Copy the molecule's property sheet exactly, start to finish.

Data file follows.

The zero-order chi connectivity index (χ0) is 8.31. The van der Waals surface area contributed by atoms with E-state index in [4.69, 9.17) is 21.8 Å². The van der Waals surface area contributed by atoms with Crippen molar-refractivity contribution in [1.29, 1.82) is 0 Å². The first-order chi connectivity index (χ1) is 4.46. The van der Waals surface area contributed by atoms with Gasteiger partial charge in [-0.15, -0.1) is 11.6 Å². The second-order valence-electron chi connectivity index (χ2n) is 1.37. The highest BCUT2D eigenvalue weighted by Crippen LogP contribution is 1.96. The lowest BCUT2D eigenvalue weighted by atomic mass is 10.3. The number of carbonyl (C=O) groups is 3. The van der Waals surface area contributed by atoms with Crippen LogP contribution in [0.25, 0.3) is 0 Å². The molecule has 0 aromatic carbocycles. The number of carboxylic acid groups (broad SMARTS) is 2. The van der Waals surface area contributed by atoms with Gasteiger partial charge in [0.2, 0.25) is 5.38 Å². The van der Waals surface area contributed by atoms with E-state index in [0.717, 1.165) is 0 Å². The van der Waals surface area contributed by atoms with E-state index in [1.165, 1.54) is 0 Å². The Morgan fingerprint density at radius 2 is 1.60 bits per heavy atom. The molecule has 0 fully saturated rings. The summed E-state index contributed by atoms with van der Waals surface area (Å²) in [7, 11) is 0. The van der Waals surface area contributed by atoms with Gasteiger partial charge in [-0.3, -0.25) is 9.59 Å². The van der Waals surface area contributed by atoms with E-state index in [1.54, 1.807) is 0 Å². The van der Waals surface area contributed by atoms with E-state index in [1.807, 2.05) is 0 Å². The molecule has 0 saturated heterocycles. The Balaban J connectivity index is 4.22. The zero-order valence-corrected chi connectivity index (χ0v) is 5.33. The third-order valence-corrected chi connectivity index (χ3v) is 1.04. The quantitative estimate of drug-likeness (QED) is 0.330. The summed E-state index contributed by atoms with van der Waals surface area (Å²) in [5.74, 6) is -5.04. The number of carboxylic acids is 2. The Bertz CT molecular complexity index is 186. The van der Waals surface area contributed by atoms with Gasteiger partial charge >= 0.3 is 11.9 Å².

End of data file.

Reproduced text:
The zero-order chi connectivity index (χ0) is 8.31. The van der Waals surface area contributed by atoms with E-state index in [4.69, 9.17) is 21.8 Å². The van der Waals surface area contributed by atoms with Crippen molar-refractivity contribution in [1.29, 1.82) is 0 Å². The first-order chi connectivity index (χ1) is 4.46. The van der Waals surface area contributed by atoms with Gasteiger partial charge in [-0.15, -0.1) is 11.6 Å². The second-order valence-electron chi connectivity index (χ2n) is 1.37. The highest BCUT2D eigenvalue weighted by Crippen LogP contribution is 1.96. The lowest BCUT2D eigenvalue weighted by atomic mass is 10.3. The number of carbonyl (C=O) groups is 3. The van der Waals surface area contributed by atoms with Crippen LogP contribution in [0.25, 0.3) is 0 Å². The molecule has 0 aromatic carbocycles. The number of carboxylic acid groups (broad SMARTS) is 2. The van der Waals surface area contributed by atoms with Gasteiger partial charge in [0.2, 0.25) is 5.38 Å². The van der Waals surface area contributed by atoms with E-state index in [0.717, 1.165) is 0 Å². The van der Waals surface area contributed by atoms with E-state index in [1.165, 1.54) is 0 Å². The Morgan fingerprint density at radius 2 is 1.60 bits per heavy atom. The molecule has 0 fully saturated rings. The summed E-state index contributed by atoms with van der Waals surface area (Å²) in [7, 11) is 0. The van der Waals surface area contributed by atoms with Gasteiger partial charge in [-0.3, -0.25) is 9.59 Å². The van der Waals surface area contributed by atoms with E-state index in [1.54, 1.807) is 0 Å². The van der Waals surface area contributed by atoms with E-state index in [1.807, 2.05) is 0 Å². The molecule has 0 saturated heterocycles. The Balaban J connectivity index is 4.22. The zero-order valence-corrected chi connectivity index (χ0v) is 5.33. The third-order valence-corrected chi connectivity index (χ3v) is 1.04. The quantitative estimate of drug-likeness (QED) is 0.330. The summed E-state index contributed by atoms with van der Waals surface area (Å²) in [5.74, 6) is -5.04. The number of carboxylic acids is 2. The Bertz CT molecular complexity index is 186. The van der Waals surface area contributed by atoms with Gasteiger partial charge >= 0.3 is 11.9 Å².